about
200MB of the file fully processed and saved before "Allocation
failed
- process out of memory", which is 1GB I think due to V8. There's
obviously more to the story than just rows of CSV being kept in
memory
to cause this. Is there a tool/method recommended to trace memory
leaks in nodejs -- the valgrind method is all I could find in this
group and it seemed beyond me...
Luke.
On Mar 9, 5:11 pm, Nicholas Campbell <
nicholas.j.campb...@gmail.com>
wrote:
Luke,
A couple gb of data shouldn't crush the db when writing to it
(in theory
;D).
You've identified that Riak is the slowdown? What backend to
Riak are you
using? Could it be the module? Are you using proto_bufs or the
REST API?
Have you used the inspector? Where is the memory increase
happening- in
Node
due to the slowdown/backup?
- Nick Campbell
On Tue, Mar 8, 2011 at 11:28 PM, Marco Rogers <
marco.rog...@gmail.com
wrote:
Luke.ETLis an interesting use case for node, and one I haven't
heard
a
lot of people talking about. Some quick thoughts.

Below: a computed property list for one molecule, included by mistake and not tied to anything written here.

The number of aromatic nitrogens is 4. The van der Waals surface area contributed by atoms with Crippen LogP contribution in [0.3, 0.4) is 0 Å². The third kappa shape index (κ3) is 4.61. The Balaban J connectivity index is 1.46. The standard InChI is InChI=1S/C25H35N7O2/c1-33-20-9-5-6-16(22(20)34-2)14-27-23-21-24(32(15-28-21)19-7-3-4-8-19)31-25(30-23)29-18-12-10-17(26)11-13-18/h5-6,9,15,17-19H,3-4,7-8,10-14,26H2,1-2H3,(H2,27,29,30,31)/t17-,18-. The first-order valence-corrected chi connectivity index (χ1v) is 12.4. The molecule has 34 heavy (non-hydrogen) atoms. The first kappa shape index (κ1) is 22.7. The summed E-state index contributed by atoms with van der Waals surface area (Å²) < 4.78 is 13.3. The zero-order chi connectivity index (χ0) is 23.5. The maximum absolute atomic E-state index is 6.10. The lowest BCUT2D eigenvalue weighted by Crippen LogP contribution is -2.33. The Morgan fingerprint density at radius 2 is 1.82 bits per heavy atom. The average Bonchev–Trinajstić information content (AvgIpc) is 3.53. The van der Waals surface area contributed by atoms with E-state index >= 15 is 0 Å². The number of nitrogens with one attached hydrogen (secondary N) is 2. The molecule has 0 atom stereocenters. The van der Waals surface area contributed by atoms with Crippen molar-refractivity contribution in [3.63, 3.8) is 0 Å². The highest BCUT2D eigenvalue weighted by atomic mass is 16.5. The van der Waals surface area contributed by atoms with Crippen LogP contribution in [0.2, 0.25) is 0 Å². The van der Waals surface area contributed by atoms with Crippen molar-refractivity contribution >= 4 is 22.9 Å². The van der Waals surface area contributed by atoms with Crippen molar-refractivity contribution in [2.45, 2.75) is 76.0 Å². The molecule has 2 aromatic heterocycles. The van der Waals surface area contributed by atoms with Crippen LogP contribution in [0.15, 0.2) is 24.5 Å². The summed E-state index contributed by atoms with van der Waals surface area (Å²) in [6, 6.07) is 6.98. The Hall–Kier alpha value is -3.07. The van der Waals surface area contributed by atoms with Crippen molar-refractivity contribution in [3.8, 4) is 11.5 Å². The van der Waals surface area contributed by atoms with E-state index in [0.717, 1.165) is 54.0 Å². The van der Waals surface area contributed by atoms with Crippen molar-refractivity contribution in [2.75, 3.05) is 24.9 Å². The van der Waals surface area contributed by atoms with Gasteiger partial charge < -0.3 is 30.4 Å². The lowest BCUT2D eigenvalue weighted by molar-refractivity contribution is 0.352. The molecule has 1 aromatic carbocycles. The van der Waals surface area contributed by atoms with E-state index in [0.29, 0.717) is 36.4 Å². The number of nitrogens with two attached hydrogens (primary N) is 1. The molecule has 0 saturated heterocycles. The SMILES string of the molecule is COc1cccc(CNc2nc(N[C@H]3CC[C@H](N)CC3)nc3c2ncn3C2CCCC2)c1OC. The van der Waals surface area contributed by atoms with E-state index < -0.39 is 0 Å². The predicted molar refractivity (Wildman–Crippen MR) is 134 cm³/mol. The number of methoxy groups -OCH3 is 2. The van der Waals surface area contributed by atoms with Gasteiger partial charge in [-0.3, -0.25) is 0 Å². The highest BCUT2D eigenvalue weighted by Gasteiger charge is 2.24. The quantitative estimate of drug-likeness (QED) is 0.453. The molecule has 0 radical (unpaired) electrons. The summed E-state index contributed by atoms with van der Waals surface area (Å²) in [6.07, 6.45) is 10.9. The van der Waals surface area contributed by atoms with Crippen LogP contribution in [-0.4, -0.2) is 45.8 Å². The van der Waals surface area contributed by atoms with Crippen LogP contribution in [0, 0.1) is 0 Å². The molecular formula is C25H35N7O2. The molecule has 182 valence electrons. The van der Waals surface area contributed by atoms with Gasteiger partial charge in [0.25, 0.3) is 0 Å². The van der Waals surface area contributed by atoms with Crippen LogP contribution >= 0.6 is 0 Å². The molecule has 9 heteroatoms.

- Your pooling tactic is a good idea in general. Use as many
connections
as your db can handle for high writing load.
- It sounds like you're aware that your main problem is
throttling the
rows
coming from the CSV. Node fs streams are fast :) You're in
the right
neighborhood with the pause() method. You want to couple this
with
whatever
method you're using to determine load on the DB.
- You could read a number of items from the csv stream and
then pause
it
and process that batch. Resume when the batch is done.
- Or you could let the stream flow until some alert tells you
that the
database is saturated with writes, then call pause on the csv
stream
until
it cools down.
If this is an infrequent job, I would go with the second
option. If you
want to run this longer term, I would probably explore the
first. And
tweak
the batch size and pool size to keep throughput high.
Lastly, I don't think you're missing anything magical with
node. It's
supposed to be pretty low level, and people are building handy
utilities on
top of it. It might help to read more about streams and maybe